My overall rating is placed on the unique layout that transitions through a wooded hole, and that would be anchored on a 4.5. The time to play taking pictures on the first round was 70 minutes, the second round an hour.

Featured Tee:

-#14 plays dead straight from tee to an open basket. However, 30 feet in front of the tee is a group of pine trees with a 4-foot gap to thread for another 30 feet to the open. My best choice was to go around the trees on either side to the open adding at least 30 more feet to a 232-foot hole. I hyzered left the first round clipping a branch, turnover right the 2nd round almost parking the basket.

Featured Basket:

-#2 basket location is on a ball course roller mound between green and a deep bunker. No indication if bunker is O.B. The bunker with sand also has deep vegetation. Landed in bunker first round putted less than three feet above my head. It's a dogleg left from tee, and basket is blind.

Featured Hole:

-#18 the only Par 4 at 494 feet open tee to basket and elevated from tee. On the down slope the fairway is wide, all the way down the left high wavy green grass compared to the dryer grass on the F9. At about 100 feet down middle right is a huge deep grass/brush bunker starting at 200 feet from the tee ending at 300 feet, and 30-40 feet wide, easy to lose a disc. from that point lush green grass all the way to basket sitting on a ball green. Very scenic from tee with a backdrop of trees. I threw my two best drives of two rounds, only to throw two poor approaches.

Signature Hole:

No. 17 Par 3 at 316 feet is the highest elevated tee that also overlooks the 18th hole, and the most scenic hole on the course. The hole is a dogleg left around oak trees protecting basket, which was hard to spot from tee. The basket sits on a ball green. At about 165 feet down hill is heavy grass/brush and deep!! Easy to lose a disc. The width of the hazard runs all the way across the front, and to clear the hazard about 210 feet, where it begins to slope back up to basket then levels off. To the left in the brush several trees that wrap around the ball green, there are overhanging branches protecting the basket area. If you over fly the basket deeper brush to lose a disc. You're going to want to go for it, which can be a risk. In contrast to #18, both rounds I threw my worst drives not clearing the brush, and after finding my disc just a short way from the walking path, had my two best recovery shots, go figure.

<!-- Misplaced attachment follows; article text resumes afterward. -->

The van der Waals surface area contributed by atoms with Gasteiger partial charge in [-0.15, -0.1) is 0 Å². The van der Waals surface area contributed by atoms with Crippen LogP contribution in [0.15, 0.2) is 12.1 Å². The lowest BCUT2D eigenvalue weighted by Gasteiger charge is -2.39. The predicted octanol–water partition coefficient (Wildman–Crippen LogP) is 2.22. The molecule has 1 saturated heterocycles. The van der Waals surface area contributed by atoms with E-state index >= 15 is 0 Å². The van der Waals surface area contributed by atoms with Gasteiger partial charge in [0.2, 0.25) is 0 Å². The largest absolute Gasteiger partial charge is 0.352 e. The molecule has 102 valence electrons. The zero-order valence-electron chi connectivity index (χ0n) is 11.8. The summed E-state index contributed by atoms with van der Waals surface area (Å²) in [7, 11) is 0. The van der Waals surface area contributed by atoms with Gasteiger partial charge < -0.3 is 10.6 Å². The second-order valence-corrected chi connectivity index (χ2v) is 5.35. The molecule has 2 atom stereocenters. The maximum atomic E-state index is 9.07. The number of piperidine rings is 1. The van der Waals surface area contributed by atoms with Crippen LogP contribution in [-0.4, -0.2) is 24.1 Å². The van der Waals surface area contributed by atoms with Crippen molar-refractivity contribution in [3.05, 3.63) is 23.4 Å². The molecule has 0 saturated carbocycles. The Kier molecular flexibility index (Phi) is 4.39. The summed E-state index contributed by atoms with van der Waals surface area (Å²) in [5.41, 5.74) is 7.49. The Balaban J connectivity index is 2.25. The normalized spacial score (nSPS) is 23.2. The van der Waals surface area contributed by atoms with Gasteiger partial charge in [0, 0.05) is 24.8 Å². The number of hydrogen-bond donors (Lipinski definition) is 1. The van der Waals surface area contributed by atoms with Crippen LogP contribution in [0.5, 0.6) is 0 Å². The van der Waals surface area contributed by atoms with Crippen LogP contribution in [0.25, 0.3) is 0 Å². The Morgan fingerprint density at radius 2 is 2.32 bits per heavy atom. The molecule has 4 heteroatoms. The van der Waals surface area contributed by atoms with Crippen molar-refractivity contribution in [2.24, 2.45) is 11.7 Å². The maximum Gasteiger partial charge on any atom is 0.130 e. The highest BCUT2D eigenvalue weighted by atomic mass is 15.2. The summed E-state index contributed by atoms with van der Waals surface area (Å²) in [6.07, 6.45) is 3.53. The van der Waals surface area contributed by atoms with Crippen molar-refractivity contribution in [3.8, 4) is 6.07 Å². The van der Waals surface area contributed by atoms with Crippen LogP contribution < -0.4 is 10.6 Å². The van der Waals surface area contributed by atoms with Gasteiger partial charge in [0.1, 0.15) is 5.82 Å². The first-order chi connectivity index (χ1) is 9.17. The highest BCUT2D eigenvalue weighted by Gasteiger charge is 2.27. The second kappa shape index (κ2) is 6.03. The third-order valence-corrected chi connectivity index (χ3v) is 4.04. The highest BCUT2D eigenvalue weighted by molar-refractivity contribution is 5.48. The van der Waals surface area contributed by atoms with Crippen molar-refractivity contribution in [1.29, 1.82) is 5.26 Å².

Trouble Hole:

No. 13 Par 3 at 254 feet our transition hole, and the hole where the most strokes could be racked up. From the tee downslope heavily wooded with skinny trees, and only about 7 feet wide for 200 feet. There is a lone skinny halfway down right center of fairway. At 200 feet the fairway doglegs left at 90 degrees. Run your disc to far you'll be right into heavy trees at about 215 feet. At the dogleg you'll see the basket in the open, and a bunch of poke and hopes protecting it for about 25 feet. The basket sits on a downslope, but when I played it the grass was high, little chance for a roller on an approach. There are a few gaps where there's not enough space for a bh or fh approach. On both of my drives landing close to where I wanted with an easy mid, and not possible gaps too small. I took my grippy g-Starr mamba, and pitch as if I was throwing a horseshoe, and felt like I was able to get out of jail.